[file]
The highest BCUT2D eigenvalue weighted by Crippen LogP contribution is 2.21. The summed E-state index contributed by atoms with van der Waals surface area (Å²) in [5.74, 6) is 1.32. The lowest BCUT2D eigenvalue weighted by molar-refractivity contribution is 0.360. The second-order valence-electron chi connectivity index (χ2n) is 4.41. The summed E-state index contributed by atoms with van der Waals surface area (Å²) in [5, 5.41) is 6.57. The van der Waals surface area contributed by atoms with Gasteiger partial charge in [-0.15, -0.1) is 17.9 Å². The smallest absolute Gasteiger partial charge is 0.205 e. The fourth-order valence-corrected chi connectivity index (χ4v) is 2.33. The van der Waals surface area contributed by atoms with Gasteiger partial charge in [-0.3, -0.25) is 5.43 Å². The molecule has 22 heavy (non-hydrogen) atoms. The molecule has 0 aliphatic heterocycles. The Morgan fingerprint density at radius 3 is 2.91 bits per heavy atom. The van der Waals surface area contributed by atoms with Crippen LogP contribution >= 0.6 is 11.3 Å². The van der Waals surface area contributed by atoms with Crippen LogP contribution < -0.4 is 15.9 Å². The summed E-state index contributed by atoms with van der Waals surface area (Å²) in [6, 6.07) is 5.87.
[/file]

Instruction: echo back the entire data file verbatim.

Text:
The highest BCUT2D eigenvalue weighted by Crippen LogP contribution is 2.21. The summed E-state index contributed by atoms with van der Waals surface area (Å²) in [5.74, 6) is 1.32. The lowest BCUT2D eigenvalue weighted by molar-refractivity contribution is 0.360. The second-order valence-electron chi connectivity index (χ2n) is 4.41. The summed E-state index contributed by atoms with van der Waals surface area (Å²) in [5, 5.41) is 6.57. The van der Waals surface area contributed by atoms with Gasteiger partial charge in [-0.15, -0.1) is 17.9 Å². The smallest absolute Gasteiger partial charge is 0.205 e. The fourth-order valence-corrected chi connectivity index (χ4v) is 2.33. The van der Waals surface area contributed by atoms with Gasteiger partial charge in [-0.3, -0.25) is 5.43 Å². The molecule has 22 heavy (non-hydrogen) atoms. The molecule has 0 aliphatic heterocycles. The Morgan fingerprint density at radius 3 is 2.91 bits per heavy atom. The van der Waals surface area contributed by atoms with Crippen LogP contribution >= 0.6 is 11.3 Å². The van der Waals surface area contributed by atoms with Crippen LogP contribution < -0.4 is 15.9 Å². The summed E-state index contributed by atoms with van der Waals surface area (Å²) in [6, 6.07) is 5.87.